Muscle Memory

We hear this phrase regularly.  But what is muscle memory?  Muscle memory is the act of committing a specific motor task into memory through repetition.

We all do it.  When Tiger Woods was in his prime, and did not have a match, he would practice hitting thousands of golf balls a day, allowing him to be the best golfer in the world.  He committed the motor task of his golf swing to memory.  And everyday people commit everyday motor tasks to memory too.  Every time we want to start our car engines, we instinctively put our foot on the brake pedal before pressing the “start” button or turning the ignition.  We have committed the task of stepping on the brake pedal to memory BEFORE we attempt to start the car.

In the gun world, muscle memory is THE most important thing a gun owner can learn and use, both on a physical level and on a mental level.  More important than aiming.  More important than breathing, or trigger pull.  This is what’s known as a “conditioned response”. Remember this phrase: “Amateurs practice until they get it right. Professionals practice until they can’t get it wrong“.

Let’s start with the physical level.  Before we even consider shooting rounds downrange, gun owners need to know and be able to operate every control on their gun(s)…racking the slide, releasing the slide lock, dropping the magazine, opening the cylinder, inspecting an empty chamber, etc. All these actions must be committed to memory under a variety of circumstances.  One circumstance is pitch darkness. If your gun is for home defense and stored in a nightstand, and a home invasion occurs at 3:00 am, as you reach for your gun out of your nightstand, you need to know if a round is chambered, if the magazine is inserted and if the safety is on or off before engaging the threat.  You cannot ask the intruder “hold on, I need to load my gun”.  Another circumstance is being able to quickly draw your gun from your holster in an attempt to stop a violent attack.  You cannot ask the assailant “hold on, I can’t get my gun out of its holster”.  A third circumstance is weather.  If you need to draw your gun for self defense outside when the temperature is below freezing, you may have gloves on during the draw.  You should practice drawing with gloves on.  You cannot ask the attacker “hold on, I need to remove my gloves.”  Conversely, if the temperature is 94 degrees and the humidity is 90%, drawing with sweaty hands could be a problem.  Therefore, you need to practice that extreme as well.  Again, you cannot say “hold on, I need to dry my hands.”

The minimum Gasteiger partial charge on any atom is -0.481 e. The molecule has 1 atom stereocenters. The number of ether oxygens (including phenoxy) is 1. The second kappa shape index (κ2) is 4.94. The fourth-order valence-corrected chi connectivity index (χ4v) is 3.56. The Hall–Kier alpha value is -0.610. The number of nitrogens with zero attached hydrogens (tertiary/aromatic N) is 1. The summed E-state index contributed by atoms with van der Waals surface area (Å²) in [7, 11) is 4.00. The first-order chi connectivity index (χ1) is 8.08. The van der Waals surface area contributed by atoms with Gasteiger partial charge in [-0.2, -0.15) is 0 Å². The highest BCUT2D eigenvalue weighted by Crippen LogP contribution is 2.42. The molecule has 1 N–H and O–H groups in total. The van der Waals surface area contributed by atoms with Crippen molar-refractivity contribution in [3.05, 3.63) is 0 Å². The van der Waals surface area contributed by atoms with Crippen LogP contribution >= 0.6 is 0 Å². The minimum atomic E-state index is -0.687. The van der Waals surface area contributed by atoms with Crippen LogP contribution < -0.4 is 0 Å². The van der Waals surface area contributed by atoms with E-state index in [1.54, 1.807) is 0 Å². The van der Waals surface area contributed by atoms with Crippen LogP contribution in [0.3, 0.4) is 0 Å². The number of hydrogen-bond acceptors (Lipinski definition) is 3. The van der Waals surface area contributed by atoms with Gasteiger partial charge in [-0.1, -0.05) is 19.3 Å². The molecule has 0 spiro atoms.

And practice you must. There are law enforcement agencies out there, some even at the federal level, which do not budget dollars or time for their officers / agents to practice at the range. And it shows! There are measurable statistics available which demonstrate that the hit rate (the percentage of the number of shots fired vs the number of shots hitting their target), in this case the bad guy hit rate of officer-involved shootings is only about 14%. That means that only 14% of the time did the officers hit the bad guys. That is embarrassing, simply because these officers don’t practice enough for their highly stressful jobs.

I teach these muscle memory actions in my class, but the classroom hands-on practicing only goes so far.  With everything I cover in class, there is simply not enough time in a class to teach you and work with you to draw your gun from its holster as many times as it takes for you to feel comfortable and commit the motor task to memory.  You have to take what is taught in my class and practice it at home, repeatedly until you can perform the motor task instinctively.  Practice racking the slide 100 times, 200 times, however many times it takes.

Now, let’s move on to the mental level.  After the class introductions, the first thing I teach in my classes are the Rules of Safe Gun Handling.  Since I am NRA certified, I use the NRA rules, three of them.  In my class, the three rules are read aloud in unison by all attendees.  Then, at various points throughout the class, the rules are repeated…and repeated.  But again, but with the volume of topics I cover, there is not enough time to repeat those three rules as often as necessary for students to commit them to memory while in class.  They need to do that at home, by repeating those three rules in their home. So, to that end, I provide NRA postcards for students to take with them, so they can stick the postcard on the refrigerator door, bathroom mirror, or anywhere desired in order to learn the rules and commit them to memory.  If, in the future, if I meet a student on the street, they should be able to recite the three rules to me instinctively.

Now, there is another mental level concept that requires muscle memory…your state’s gun laws.  But the topic is so vast, it is the subject of another post.